There is a presumption in South African common law against the retrospective application of legislation; but the September 2009 amendments to the National Environmental Management Act (NEMA) created an exception to this rule.
The new section 28(1A) confirmed that the duty of care and remediation for environmental damage also applies to damage that occurred before the commencement of NEMA (prior to 1999). Owners, or those who caused the harm, will be liable, even if the damage arises at a different time from the actual activity or is likely to arise at a different time.
In terms of NEMA a duty of care and remediation is owed by the owner, a person in control, or a person who has a right to use the land or premises on which any activity or process is or was performed or undertaken.
It was successfully argued in Chief Pule Shadrack VII Bareki NO and Another v Gencor Limited and Others 2006 (8) BCLR 920 (T) that the legislator did not intend to burden future owners for harm caused before 1999, however, following the 2009 amendments to NEMA, this argument would no longer be possible.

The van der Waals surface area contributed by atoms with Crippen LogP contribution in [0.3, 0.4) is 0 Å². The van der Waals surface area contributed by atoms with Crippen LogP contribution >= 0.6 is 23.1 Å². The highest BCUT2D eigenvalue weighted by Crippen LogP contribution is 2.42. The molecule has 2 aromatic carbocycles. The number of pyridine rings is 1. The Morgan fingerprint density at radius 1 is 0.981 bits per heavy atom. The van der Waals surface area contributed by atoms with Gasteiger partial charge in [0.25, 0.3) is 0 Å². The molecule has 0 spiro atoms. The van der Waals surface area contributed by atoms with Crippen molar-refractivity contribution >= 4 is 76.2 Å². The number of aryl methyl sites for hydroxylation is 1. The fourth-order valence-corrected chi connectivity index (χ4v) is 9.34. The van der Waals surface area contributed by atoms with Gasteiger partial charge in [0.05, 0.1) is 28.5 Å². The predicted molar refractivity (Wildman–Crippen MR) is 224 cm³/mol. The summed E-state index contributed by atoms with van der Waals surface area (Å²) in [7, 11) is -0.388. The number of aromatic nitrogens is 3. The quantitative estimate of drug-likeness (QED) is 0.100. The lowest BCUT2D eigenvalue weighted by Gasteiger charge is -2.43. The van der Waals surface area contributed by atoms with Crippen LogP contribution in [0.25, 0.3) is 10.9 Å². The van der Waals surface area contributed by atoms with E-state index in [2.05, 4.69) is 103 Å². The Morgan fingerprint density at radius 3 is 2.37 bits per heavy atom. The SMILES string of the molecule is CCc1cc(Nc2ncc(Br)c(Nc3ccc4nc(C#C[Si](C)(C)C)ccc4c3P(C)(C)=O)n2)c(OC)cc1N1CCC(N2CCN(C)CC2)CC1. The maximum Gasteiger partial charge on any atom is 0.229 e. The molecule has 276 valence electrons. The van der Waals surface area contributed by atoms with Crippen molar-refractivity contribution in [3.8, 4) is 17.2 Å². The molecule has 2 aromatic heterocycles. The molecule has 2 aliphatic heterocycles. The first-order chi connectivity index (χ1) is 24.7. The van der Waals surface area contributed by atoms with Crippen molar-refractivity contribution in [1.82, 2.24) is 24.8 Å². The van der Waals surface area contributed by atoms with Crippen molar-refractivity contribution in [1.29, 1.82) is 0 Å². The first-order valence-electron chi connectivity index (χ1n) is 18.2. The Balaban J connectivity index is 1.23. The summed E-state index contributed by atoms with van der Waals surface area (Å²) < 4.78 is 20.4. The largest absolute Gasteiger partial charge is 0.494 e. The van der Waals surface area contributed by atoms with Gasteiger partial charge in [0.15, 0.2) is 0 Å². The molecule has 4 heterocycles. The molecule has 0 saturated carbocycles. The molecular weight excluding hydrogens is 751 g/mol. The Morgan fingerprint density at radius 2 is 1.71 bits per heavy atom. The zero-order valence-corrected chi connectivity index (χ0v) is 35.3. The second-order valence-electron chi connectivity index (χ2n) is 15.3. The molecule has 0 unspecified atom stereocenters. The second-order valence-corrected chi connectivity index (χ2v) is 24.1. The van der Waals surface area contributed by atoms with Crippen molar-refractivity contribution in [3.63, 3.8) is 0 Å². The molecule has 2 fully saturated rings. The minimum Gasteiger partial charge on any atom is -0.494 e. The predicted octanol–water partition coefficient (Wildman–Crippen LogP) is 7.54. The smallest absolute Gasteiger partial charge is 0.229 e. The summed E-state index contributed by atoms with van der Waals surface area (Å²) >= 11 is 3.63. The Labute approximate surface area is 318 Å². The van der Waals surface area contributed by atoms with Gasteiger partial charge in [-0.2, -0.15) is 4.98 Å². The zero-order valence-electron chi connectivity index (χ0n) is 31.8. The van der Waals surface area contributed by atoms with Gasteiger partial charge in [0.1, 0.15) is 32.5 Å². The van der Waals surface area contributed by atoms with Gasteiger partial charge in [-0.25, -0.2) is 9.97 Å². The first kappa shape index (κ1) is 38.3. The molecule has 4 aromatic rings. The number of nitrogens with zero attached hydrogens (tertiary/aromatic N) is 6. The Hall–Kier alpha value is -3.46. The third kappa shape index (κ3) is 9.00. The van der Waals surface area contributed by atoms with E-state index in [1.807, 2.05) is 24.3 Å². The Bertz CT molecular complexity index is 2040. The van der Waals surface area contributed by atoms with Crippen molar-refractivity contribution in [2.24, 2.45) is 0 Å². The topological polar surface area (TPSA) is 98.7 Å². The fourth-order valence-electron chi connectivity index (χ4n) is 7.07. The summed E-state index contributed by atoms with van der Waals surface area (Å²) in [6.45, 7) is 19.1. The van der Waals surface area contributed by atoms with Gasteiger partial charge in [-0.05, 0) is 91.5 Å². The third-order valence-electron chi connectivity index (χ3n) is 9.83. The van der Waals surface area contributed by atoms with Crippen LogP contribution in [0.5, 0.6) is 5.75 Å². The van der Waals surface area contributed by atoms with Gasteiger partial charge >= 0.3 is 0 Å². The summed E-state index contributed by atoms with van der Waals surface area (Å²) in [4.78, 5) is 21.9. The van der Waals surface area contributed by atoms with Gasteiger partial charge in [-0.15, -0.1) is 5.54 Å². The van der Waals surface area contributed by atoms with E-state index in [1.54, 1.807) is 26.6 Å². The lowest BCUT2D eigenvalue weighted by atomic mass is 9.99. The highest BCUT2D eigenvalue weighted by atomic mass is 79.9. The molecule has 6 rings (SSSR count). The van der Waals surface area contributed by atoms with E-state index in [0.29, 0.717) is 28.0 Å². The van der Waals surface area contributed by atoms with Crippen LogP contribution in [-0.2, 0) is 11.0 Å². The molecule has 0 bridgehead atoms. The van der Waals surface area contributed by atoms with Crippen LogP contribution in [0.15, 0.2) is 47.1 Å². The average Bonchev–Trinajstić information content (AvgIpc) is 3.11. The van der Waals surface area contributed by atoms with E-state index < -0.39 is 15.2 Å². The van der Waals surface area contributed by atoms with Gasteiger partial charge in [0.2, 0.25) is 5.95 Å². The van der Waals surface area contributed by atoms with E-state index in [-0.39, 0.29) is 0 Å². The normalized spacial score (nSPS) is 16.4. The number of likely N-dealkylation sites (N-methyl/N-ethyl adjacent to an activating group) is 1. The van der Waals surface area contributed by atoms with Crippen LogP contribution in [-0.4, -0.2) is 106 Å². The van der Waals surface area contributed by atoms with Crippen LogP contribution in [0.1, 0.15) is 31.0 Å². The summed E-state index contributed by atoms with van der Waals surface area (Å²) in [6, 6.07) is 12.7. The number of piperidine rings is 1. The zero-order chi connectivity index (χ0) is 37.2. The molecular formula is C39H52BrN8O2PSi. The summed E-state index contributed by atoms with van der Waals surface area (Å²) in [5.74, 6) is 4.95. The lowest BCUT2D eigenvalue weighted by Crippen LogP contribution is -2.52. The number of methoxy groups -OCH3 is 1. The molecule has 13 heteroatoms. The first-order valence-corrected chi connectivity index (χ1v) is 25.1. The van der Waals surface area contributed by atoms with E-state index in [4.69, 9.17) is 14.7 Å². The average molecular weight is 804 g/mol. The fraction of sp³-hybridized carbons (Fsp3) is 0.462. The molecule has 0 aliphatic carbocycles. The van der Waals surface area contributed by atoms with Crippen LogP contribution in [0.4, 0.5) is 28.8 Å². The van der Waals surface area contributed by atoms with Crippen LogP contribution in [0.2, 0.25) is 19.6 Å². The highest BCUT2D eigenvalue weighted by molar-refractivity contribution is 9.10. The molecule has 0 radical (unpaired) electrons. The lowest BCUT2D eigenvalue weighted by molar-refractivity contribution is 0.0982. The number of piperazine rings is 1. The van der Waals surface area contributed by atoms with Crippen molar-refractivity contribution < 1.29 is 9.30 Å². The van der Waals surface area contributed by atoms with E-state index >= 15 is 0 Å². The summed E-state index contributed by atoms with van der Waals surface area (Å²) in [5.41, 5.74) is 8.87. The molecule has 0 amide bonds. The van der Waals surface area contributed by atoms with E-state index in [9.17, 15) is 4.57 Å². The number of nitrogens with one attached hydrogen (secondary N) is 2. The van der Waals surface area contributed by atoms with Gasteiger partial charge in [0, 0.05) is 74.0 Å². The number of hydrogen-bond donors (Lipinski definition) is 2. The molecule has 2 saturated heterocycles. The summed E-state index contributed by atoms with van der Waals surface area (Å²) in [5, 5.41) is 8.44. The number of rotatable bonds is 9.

The intention of the legislator in both NEMA and section 19 the National Water Act (NWA) was to create obligations to remove pollution from the environment and to rehabilitate affected areas.
Reasonable measures must be taken, not only where activities are currently causing pollution or where they may in future cause pollution, but also where past activities have caused contamination, which contamination remains evident in the environment.
Liability for retrospective environmental degradation or harm is also evidenced in the new National Environmental Management Waste Act 2008, parts of which came into force in July 2009.
The retrospective provisions regarding contaminated land have not yet been promulgated but will have far-reaching consequences for land ownership and transfer, in that a registry of contaminated land will be set up and it will be an offence to knowingly transfer contaminated land without providing notice to the buyer.
The drafters of NEMA borrowed heavily from foreign jurisdictions which assume that although it may be unfair to compel a company to pay for pollution that occurred when protection of the environment was not a priority, it can also be argued that it is even more ‘unfair’ to expect the government (or the taxpayer) to pay for clean-up activities when they derived no benefit from the business.